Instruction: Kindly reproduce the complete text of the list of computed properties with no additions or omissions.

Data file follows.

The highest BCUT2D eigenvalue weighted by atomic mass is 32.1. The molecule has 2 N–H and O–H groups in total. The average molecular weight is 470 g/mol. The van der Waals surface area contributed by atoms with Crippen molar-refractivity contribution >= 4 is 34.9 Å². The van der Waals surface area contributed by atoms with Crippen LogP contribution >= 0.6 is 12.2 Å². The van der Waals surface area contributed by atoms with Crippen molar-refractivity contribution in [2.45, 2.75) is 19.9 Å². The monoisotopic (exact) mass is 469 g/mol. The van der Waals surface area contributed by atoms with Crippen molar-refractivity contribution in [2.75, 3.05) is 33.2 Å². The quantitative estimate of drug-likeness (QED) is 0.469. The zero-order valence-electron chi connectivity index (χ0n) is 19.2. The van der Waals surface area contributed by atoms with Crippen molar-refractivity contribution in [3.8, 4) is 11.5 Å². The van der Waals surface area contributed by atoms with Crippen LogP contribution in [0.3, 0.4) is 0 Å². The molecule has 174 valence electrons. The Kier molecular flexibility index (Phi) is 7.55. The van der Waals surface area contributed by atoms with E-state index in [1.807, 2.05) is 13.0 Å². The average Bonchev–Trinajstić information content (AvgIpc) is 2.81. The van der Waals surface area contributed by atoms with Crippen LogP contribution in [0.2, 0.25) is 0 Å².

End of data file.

The highest BCUT2D eigenvalue weighted by atomic mass is 32.1. The molecule has 2 N–H and O–H groups in total. The average molecular weight is 470 g/mol. The van der Waals surface area contributed by atoms with Crippen molar-refractivity contribution >= 4 is 34.9 Å². The van der Waals surface area contributed by atoms with Crippen LogP contribution >= 0.6 is 12.2 Å². The van der Waals surface area contributed by atoms with Crippen molar-refractivity contribution in [2.45, 2.75) is 19.9 Å². The monoisotopic (exact) mass is 469 g/mol. The van der Waals surface area contributed by atoms with Crippen molar-refractivity contribution in [2.75, 3.05) is 33.2 Å². The quantitative estimate of drug-likeness (QED) is 0.469. The zero-order valence-electron chi connectivity index (χ0n) is 19.2. The van der Waals surface area contributed by atoms with Crippen molar-refractivity contribution in [3.8, 4) is 11.5 Å². The van der Waals surface area contributed by atoms with Crippen LogP contribution in [0.3, 0.4) is 0 Å². The molecule has 174 valence electrons. The Kier molecular flexibility index (Phi) is 7.55. The van der Waals surface area contributed by atoms with E-state index in [1.807, 2.05) is 13.0 Å². The average Bonchev–Trinajstić information content (AvgIpc) is 2.81. The van der Waals surface area contributed by atoms with Crippen LogP contribution in [0.2, 0.25) is 0 Å².